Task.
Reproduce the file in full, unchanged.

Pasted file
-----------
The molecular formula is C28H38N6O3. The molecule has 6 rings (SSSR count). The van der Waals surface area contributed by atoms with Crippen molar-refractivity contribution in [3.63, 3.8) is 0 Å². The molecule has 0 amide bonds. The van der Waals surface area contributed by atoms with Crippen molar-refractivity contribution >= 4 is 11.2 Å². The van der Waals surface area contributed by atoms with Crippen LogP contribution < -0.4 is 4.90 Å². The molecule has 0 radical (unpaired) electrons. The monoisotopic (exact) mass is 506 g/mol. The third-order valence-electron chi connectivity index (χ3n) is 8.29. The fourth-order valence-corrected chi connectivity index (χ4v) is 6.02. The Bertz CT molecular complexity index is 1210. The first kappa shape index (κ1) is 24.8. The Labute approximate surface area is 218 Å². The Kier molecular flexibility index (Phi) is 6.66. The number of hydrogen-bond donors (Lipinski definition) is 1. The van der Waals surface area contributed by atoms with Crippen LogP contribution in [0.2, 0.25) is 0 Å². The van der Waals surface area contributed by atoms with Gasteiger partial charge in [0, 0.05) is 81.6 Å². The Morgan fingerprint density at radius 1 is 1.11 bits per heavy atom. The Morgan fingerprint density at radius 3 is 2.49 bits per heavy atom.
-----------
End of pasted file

The molecular formula is C28H38N6O3. The molecule has 6 rings (SSSR count). The van der Waals surface area contributed by atoms with Crippen molar-refractivity contribution in [3.63, 3.8) is 0 Å². The molecule has 0 amide bonds. The van der Waals surface area contributed by atoms with Crippen molar-refractivity contribution >= 4 is 11.2 Å². The van der Waals surface area contributed by atoms with Crippen LogP contribution < -0.4 is 4.90 Å². The molecule has 0 radical (unpaired) electrons. The monoisotopic (exact) mass is 506 g/mol. The third-order valence-electron chi connectivity index (χ3n) is 8.29. The fourth-order valence-corrected chi connectivity index (χ4v) is 6.02. The Bertz CT molecular complexity index is 1210. The first kappa shape index (κ1) is 24.8. The Labute approximate surface area is 218 Å². The Kier molecular flexibility index (Phi) is 6.66. The number of hydrogen-bond donors (Lipinski definition) is 1. The van der Waals surface area contributed by atoms with Crippen LogP contribution in [0.2, 0.25) is 0 Å². The van der Waals surface area contributed by atoms with Gasteiger partial charge in [0, 0.05) is 81.6 Å². The Morgan fingerprint density at radius 1 is 1.11 bits per heavy atom. The Morgan fingerprint density at radius 3 is 2.49 bits per heavy atom.